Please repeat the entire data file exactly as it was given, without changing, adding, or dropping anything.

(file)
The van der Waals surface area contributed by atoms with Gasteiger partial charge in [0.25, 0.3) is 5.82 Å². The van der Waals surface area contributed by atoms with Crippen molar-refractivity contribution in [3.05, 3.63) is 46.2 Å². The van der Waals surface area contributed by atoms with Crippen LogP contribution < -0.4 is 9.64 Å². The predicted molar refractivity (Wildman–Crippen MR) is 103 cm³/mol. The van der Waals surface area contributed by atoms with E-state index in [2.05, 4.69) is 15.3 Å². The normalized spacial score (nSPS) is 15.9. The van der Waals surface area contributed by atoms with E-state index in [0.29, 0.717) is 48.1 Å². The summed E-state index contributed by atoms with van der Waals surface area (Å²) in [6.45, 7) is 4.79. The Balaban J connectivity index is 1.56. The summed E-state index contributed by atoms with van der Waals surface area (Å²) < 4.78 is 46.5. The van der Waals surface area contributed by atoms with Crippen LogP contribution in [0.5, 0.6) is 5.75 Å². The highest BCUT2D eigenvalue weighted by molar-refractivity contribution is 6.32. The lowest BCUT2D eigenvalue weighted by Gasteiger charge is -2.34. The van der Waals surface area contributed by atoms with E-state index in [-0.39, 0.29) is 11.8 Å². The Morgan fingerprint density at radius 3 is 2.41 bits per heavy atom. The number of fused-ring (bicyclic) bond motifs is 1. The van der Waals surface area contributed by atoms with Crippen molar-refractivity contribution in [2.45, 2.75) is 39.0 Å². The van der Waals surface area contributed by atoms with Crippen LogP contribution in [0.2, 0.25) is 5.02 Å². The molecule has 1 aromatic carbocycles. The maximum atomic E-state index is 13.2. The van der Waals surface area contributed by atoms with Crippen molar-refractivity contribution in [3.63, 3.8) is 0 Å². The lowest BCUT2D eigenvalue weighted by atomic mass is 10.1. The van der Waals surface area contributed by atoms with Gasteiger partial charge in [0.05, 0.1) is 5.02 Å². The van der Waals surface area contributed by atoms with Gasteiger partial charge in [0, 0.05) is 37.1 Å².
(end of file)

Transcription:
The van der Waals surface area contributed by atoms with Gasteiger partial charge in [0.25, 0.3) is 5.82 Å². The van der Waals surface area contributed by atoms with Crippen molar-refractivity contribution in [3.05, 3.63) is 46.2 Å². The van der Waals surface area contributed by atoms with Crippen LogP contribution < -0.4 is 9.64 Å². The predicted molar refractivity (Wildman–Crippen MR) is 103 cm³/mol. The van der Waals surface area contributed by atoms with E-state index in [2.05, 4.69) is 15.3 Å². The normalized spacial score (nSPS) is 15.9. The van der Waals surface area contributed by atoms with E-state index in [0.29, 0.717) is 48.1 Å². The summed E-state index contributed by atoms with van der Waals surface area (Å²) in [6.45, 7) is 4.79. The Balaban J connectivity index is 1.56. The summed E-state index contributed by atoms with van der Waals surface area (Å²) < 4.78 is 46.5. The van der Waals surface area contributed by atoms with Crippen LogP contribution in [0.5, 0.6) is 5.75 Å². The highest BCUT2D eigenvalue weighted by molar-refractivity contribution is 6.32. The lowest BCUT2D eigenvalue weighted by Gasteiger charge is -2.34. The van der Waals surface area contributed by atoms with E-state index in [-0.39, 0.29) is 11.8 Å². The Morgan fingerprint density at radius 3 is 2.41 bits per heavy atom. The number of fused-ring (bicyclic) bond motifs is 1. The van der Waals surface area contributed by atoms with Crippen molar-refractivity contribution in [2.45, 2.75) is 39.0 Å². The van der Waals surface area contributed by atoms with Crippen LogP contribution in [0.2, 0.25) is 5.02 Å². The molecule has 1 aromatic carbocycles. The maximum atomic E-state index is 13.2. The van der Waals surface area contributed by atoms with Crippen molar-refractivity contribution in [3.63, 3.8) is 0 Å². The lowest BCUT2D eigenvalue weighted by atomic mass is 10.1. The van der Waals surface area contributed by atoms with Gasteiger partial charge in [0.05, 0.1) is 5.02 Å². The van der Waals surface area contributed by atoms with Gasteiger partial charge in [0, 0.05) is 37.1 Å².